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Microbiome & Disease

Urinary Metabolites & Microbiome


June 23, 2020

"I'm not just your PEE but your METABOLIC INDEX"

From the time immemorial 'PEE or Urine' has been regarded as a vital biofluid with substantial biological information and details and an indicator to the one’s "Pink of Health"and "Striking vigour".

Does it remind you of our Grandma’s Traditional knowledge and Home remedies …??

Of Course!!

It is well established fact that the properties of urine have long been regarded as a yardstick for wellness, a fact well substantiated in its mention in scriptures of Shushrutha in Indian Alternative Medicine like Ayurveda and Naturopathy. The use of urine in medical analysis dates to ancient Egypt, Byzantine Era, and the middle ages. Hippocrates largely legitimized the medical practice of Uroscopy, even the use of urine colour wheels for diagnosis of various diseases was much in vogue.

Thus, the Colour, Odour and the Frequency of urination can give a hint of what is going on in the body... so let’s face it... Do check it out before you flush it out of sight...


Urine being the favoured biofluid clinically is a storehouse of metabolic by products such as Urea, Uric Acid, Creatinine, Inorganic Ions, several pigments and the remnants of food, drinks, drugs, chemicals, environmental contaminants, and microbial intermediates. The presence of significant levels of proteins and sugars indicate potential health concerns. However, it is sterile, obtained in large volumes and largely free from proteins and lipids.

Being chemically diverse, it is always a challenge to characterise chemical composition of the “Water of Life” as it is also referred to, while the newly advent technologies like NMR Spectroscopy, Gas Chromatography Mass Spectroscopy, High Performance Liquid Chromatography, Direct Flow Injection Mass Spectrometry, Inductively coupled plasma mass spectrometry comes in handy yielding a comprehensive, quantitative and metabolome wide elucidation of urine. These multiple metabolic platforms have helped to identify and annotate around 3079 urinary metabolite species in total. Thus, Urine stands foremost as the highly preferred biological sample for metabolomics research.

Metabolomics stand as relatively new field in comparison with its sister “omics”” (Genomics and Proteomics) yet highly promising, for it being “the study of Metabolites” which are the downstream products of various genome wide and Proteome wide interactions, is essentially a sensitive measure of an organism’s phenotype. With its far-reaching impacts as Disease Biomarkers and as Indicators of Environment gene Interactions and Drug Toxicity ,metabolomics warrants its potential by taking a step further in predicting the microbial health of an individual.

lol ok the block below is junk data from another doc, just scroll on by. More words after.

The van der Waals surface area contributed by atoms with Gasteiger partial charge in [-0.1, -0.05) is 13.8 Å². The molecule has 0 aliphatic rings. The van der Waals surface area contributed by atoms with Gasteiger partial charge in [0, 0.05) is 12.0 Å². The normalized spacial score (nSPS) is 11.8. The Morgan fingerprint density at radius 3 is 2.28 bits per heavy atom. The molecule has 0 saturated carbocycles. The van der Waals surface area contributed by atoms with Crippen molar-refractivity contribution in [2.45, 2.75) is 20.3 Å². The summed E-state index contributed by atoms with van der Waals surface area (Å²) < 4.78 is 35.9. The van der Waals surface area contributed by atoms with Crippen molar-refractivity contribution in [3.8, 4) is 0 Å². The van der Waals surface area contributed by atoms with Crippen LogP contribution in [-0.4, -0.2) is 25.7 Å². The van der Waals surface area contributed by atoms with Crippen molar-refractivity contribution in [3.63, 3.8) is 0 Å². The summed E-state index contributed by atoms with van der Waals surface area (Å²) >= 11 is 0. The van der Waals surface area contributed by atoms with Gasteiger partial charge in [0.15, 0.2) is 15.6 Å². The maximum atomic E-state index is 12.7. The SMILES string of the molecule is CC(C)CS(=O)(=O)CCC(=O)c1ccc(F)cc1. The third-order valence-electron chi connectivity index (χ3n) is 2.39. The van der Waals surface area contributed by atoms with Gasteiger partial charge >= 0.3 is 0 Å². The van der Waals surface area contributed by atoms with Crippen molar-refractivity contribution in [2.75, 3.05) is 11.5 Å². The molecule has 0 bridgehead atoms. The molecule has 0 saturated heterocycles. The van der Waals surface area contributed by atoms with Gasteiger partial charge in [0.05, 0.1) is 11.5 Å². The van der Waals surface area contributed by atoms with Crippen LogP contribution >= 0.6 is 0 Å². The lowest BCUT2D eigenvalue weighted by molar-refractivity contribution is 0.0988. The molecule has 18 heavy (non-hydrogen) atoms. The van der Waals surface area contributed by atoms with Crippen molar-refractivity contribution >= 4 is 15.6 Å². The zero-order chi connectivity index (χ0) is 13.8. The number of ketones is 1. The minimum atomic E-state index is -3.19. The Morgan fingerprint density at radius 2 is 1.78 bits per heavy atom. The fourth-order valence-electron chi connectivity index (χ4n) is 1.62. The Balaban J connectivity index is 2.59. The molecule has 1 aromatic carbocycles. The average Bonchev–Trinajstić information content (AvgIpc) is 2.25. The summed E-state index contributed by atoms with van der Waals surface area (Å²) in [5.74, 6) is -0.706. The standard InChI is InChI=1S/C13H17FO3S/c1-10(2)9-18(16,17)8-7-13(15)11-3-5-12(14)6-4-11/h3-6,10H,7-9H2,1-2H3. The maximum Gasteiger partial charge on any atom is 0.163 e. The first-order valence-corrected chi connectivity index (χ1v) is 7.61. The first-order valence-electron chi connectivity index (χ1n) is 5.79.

Microbial Metabolomics:

The Gut Microbiota consists of 10 trillion microbial cells and is a dynamic stage for small molecules and other bioactive compounds that can trigger both host metabolic and immune interplay. The microbial ecosystems in the gut contain about 1000 different bacterial species with a close-knit homeostasis established among them through cell-cell signalling and production of anti-microbial peptides. Along with achieving community dynamics with other neighbouring microbes, the gut microflora also communicates with the human host either in a symbiotic or deleterious fashion which in turn contributes to human diseases. With the advances in metagenomics and Metabolomics ,particularly 16sRNA amplicon sequencing and Shot Gun Sequencing has led to the identification of previously unidentified members of gut microbial community.

Urinary Microbial Metabolites as Disease Markers:

The diagnosis of gastrointestinal (GI) diseases is usually based on techniques such as upper or lower GI endoscopy, while extremely sensitive and specific non-invasive diagnostic or screening tools are usually lacking. Hence, it is imperative for the development of novel technologies for the detection of these disorders at an early stage.

In this regard, Urinary Microbial Metabolites as the non-invasive biomarkers of the gastrointestinal disorders is highly convincing.

Microbial Metabolites in IBD:

Hallmark of IBD is the microbial dysbiosis characterized by the decrease in commensals versus the pathogenic organisms. Commensals are protective in function against the pathogens through the secretion of bioactive substances as SCFAs (Short Chain Fatty Acids) which maintains the epithelial integrity and improves the barrier function are produced from the microbial fermentation of Dietary fibre by anaerobic microbiota in the intestine and colon. SCFAs activate specific G protein coupled receptors specifically GPR 43 and GPR41 which in turn mediate cell activation, proliferation, differentiation, and production of other bioactive molecules. The other mechanisms of SCFA include inhibition of HDAC, through improving the acetylation of histones impacts several genes and proteins. SCFAs also regulate T-cell differentiation and response through mTOR activation.